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Dr Emma Berry on being a queer type 1 diabetes researcher

Dr Emma Berry is a JDRF-funded researcher at Queen’s University Belfast. She is running a research project to develop a digital psychosocial wellbeing tool for young people with type 1 diabetes in the UK. Here, Emma discusses what it’s like being a queer researcher and how LGBTQ+ and mental health issues can affect people with type 1.
28 July 2023

Dr Emma Berry

What does it mean to identify as queer?

Identifying as queer can be about someone’s gender, their sexuality or both. The label can give people permission to express themselves more intuitively. It is an umbrella term which covers anyone who is adopting a different identity to straight and cisgender. Cisgender means the gender you have the same gender as the one which was presumed when you were born. Identifying as queer can help people who share similar experiences of not quite fitting in find and support each other.

What being queer means to me

I identify as queer, which I find is a useful label for me because it allows me to be more in tune with my own gender identity. Queer is also a fluid term that helps me be the most authentic version of myself. It helps me choose how I present myself as a person, how I communicate with others, and the roles I see myself in from work to relationships.

Benefits of being a queer researcher

Experiencing struggles finding my own identity has ignited a passion for me in researching subtopics within diabetes. I’m more aware of other factors that could be contributing to someone’s self-care and diabetes management. Having personal experience helps me be more empathic and compassionate. I can build a rapport with people and validate their experiences.

Young people and LGBTQ+ issues

Mental health issues are more pronounced in younger people as they try to find their place in the world. This generation also has a greater awareness and understanding of being LGBTQ+. Young people often have more opportunity to explore their identity than older people – but that isn’t to say that older generations don’t experience LGBTQ+ issues. Older people are experiencing a growing awareness and opportunity that they may not have had growing up with a narrow range of labels and identities. It’s important to be aware of these needs in older adults as well as supporting the many younger people experiencing issues surrounding their gender and sexuality.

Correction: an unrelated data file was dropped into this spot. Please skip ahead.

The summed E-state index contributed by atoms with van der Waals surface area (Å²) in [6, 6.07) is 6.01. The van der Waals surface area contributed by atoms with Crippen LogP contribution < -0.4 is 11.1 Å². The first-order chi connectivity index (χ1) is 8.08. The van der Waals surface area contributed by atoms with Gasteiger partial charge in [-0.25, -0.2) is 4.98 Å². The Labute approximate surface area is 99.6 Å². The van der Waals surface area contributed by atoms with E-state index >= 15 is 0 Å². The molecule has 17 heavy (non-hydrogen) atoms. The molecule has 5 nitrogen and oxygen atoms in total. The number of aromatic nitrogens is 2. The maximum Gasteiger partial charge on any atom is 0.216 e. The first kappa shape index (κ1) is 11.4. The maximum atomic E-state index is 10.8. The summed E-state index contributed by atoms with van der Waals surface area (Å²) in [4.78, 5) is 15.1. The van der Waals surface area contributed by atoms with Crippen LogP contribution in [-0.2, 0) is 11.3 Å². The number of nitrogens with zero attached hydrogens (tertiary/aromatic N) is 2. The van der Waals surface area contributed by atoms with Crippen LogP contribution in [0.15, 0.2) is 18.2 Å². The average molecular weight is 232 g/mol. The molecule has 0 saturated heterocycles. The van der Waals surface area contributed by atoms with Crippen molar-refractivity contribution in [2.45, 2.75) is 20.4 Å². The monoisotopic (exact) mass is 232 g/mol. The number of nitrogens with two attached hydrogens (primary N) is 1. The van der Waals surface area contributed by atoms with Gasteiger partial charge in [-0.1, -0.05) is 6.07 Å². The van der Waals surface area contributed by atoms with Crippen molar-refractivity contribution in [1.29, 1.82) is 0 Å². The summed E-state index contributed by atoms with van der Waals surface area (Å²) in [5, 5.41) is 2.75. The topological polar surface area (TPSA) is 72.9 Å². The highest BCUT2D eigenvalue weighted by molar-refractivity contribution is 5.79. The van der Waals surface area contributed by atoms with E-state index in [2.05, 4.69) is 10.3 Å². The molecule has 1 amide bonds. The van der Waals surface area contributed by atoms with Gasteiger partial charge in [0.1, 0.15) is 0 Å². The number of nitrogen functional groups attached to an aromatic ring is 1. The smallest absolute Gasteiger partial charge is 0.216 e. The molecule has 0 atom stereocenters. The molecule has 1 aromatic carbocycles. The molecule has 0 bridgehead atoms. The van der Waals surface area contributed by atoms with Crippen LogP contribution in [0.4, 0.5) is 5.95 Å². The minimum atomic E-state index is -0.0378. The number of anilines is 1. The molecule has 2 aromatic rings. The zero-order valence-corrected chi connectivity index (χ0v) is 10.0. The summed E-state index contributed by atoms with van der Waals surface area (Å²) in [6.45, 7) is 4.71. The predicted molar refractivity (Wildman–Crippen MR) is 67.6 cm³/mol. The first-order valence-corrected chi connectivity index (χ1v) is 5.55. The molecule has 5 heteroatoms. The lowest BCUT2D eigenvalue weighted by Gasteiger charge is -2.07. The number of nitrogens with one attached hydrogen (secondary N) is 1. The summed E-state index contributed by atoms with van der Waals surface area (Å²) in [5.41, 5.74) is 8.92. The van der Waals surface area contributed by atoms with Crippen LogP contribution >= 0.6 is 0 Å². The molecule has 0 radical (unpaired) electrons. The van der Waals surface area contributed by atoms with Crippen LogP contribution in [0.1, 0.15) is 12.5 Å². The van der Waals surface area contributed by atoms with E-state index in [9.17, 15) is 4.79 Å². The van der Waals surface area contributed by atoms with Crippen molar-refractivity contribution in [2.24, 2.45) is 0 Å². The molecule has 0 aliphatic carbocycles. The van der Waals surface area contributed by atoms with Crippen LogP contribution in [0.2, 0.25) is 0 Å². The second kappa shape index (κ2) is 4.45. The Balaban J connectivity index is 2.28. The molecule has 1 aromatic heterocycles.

LGBTQ+, puberty and type 1 diabetes

Puberty is already a challenging time for young people and grappling with your identity on top of this can lead to mental health challenges. If you then add the extra challenge of trying to manage your type 1 diabetes, it can become very overwhelming. These issues look like an interrelated tangle in the brain. This is why we need mental health and physical health to be integrated in a holistic approach.

Creating an open environment in diabetes clinics

Despite an increase in awareness of LGBTQ+ issues, there is still a lack of comprehension of what these issues may look like. So, if young people are struggling with their identity, they may not feel able to open up about them unless they’re invited to. They also may have experienced stigma about how they identify.

Digital psychosocial wellbeing tool

Psychosocial (phycological and social) aspects of someone’s life can affect how they manage their type 1 diabetes. I am developing a digital psychosocial wellbeing tool to help people with type 1 share experiences and struggles like these with their diabetes clinicians.

The tool will take a measure of mental health and unpack it to reveal the underlying factors, such as how ethnicity and sexuality might intersect. Ideally, the tool will become embedded in the healthcare system, which will help to push forward the integration of psychosocial and physical wellbeing. I will develop the tool with young people with type 1 to make sure it features things that are important and relevant to them.

Empowering young people with type 1

There is currently a lack of opportunity for young people to navigate their clinical appointments. I want the psychosocial wellbeing tool to empower young people, especially if they’re feeling insecure. The idea is for it to be used as a diary, recording growth and strengths instead of just the negatives. I envisage that these responses will provide the clinician with an overview to streamline the conversations in the short time available in appointments. In this way, the tool should be a resource helping both young people with type 1 and their healthcare professionals to improve mental wellbeing.

Resources for support

If you are affected by any of the topics in this blog piece, the following organisations may be able to offer you support.

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